Red card sanctions in reception

(42 Posts)
Taddi Thu 24-May-18 16:43:06

Hi! My DS, who is 5, attends a school which employs the traffic light system for behaviour. He has previously had one red card this year, when him and two other reception children hit a year 2 child in September (which is fine, I understand that one!!!)

But when I picked him up from school today, the teacher told me that DS had been put on red because he’d been “in his own little world all day, staring into space and not listening.”

I was furious, but felt I couldn’t say anything because all the other parents were listening queing right behind us waiting for the teacher to let their children go.

I don’t understand how you can put a child on a red card for, what is essentially, daydreaming. It’s not disrupting or hurting anyone, and not putting him in danger. In my experience at home, DS only does this when he’s bored or not being stimulated enough. He’s not hard work, and doesn’t have any challenging behaviours.

I think this daydreaming is a result of him being so tired (he knows half term is this weekend) and not being stimulated/challenged enough in class, as he’s one of the eldest, and doing really well in his reading, literacy and numeracy, which usually, in my experience as a nursery nurse, means that the teachers will just leave him to it, and focus on the children who aren’t doing as well.

But having mental health issues, I know that I wouldn’t be able to confront the teacher about this, (I’m not able to express my feelings very well verbally, and am often misunderstood, then I get frustrated and give up) so just wondered if anyone had any advice? I don’t want DS being labelled as a troublemaker (since he’s now had the most red cards in his class) and that reputation affecting the rest of his school life.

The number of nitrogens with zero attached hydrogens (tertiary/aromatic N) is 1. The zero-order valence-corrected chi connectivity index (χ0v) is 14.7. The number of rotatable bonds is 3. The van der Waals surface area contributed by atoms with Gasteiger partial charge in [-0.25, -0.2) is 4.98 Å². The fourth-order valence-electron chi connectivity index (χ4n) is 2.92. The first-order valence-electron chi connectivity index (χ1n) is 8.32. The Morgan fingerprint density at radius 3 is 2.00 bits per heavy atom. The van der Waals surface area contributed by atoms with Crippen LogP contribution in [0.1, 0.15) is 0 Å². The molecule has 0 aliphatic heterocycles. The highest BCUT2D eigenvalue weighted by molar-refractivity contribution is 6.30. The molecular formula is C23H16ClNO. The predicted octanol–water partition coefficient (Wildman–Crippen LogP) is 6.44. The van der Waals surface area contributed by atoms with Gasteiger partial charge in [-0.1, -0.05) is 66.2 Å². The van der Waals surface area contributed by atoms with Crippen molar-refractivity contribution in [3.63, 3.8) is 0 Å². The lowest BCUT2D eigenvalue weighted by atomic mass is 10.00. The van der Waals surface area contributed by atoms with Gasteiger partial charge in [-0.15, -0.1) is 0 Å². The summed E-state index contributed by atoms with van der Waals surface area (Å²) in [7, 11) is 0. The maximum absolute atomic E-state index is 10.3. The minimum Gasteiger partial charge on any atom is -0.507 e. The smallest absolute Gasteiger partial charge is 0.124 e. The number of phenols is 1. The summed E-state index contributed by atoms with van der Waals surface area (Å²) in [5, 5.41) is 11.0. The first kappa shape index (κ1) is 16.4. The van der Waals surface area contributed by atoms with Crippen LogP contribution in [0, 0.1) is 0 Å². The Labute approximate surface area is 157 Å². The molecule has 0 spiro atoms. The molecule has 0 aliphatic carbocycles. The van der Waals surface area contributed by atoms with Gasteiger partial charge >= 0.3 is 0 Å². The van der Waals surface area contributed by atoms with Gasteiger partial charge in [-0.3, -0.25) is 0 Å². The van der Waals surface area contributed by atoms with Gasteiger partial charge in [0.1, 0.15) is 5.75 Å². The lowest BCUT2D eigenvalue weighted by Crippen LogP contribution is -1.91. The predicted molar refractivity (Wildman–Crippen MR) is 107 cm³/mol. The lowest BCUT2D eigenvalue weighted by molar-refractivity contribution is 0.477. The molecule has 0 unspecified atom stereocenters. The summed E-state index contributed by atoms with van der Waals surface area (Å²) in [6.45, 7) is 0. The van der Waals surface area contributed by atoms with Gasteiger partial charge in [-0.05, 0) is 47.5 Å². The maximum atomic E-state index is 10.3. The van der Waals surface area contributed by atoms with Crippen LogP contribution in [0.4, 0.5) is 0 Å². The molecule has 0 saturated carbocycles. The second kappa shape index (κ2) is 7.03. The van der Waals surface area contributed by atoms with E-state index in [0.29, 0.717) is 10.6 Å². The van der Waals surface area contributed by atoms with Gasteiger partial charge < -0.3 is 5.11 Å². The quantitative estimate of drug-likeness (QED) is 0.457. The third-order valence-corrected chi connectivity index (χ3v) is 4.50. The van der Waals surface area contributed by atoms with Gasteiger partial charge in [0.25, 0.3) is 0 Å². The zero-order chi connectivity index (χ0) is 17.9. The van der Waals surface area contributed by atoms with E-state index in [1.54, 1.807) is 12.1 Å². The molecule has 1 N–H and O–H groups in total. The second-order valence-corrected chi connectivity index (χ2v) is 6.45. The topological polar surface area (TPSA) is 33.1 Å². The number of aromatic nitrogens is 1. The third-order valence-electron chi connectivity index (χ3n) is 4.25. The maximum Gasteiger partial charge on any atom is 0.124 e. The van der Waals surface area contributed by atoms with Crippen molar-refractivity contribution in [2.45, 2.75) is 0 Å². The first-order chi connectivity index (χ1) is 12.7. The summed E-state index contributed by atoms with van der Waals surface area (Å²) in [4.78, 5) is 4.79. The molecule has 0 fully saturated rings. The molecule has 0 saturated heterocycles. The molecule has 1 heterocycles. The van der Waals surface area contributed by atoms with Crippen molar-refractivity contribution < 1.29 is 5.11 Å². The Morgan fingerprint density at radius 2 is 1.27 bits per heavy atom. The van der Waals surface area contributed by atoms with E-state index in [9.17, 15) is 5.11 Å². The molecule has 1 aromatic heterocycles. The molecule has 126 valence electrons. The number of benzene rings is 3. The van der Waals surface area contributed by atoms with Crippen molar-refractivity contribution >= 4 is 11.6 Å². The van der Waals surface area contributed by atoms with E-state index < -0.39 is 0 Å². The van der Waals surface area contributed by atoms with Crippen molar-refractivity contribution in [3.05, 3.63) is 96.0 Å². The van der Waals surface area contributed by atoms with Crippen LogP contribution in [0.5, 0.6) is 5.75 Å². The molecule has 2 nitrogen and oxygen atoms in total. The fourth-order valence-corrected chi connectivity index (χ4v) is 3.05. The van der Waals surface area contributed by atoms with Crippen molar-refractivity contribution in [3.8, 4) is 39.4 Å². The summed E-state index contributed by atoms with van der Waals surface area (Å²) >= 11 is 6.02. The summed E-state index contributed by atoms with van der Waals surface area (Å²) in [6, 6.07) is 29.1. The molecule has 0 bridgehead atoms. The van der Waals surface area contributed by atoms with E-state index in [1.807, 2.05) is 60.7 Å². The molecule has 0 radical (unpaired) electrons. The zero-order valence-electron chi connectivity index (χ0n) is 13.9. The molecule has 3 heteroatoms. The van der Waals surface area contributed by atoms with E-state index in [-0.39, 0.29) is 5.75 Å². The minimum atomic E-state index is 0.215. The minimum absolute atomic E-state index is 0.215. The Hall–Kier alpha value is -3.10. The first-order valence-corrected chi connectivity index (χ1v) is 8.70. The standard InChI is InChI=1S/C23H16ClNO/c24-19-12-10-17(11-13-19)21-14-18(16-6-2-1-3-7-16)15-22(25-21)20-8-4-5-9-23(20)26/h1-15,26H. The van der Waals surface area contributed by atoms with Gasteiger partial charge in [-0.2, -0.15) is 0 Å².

I also don’t want to be the trouble making mum! (The teacher and I got off to a bad start over reading books- despite them having his reading record from nursery, they started him on picture books, when he was already able to read simple sentences of 3-4 words... then I think I annoyed her by telling her that I don’t like the phonic system, and won’t use it with him at home (I never learned to read using phonics, and I find it unhelpful when sounding out words, since in some words the letters aren’t the right sound at all, and it was frustrating DS so much!!!) - in case anyone was wondering how I confronted her about this, it was via little messages to and fro in his reading record book!!!)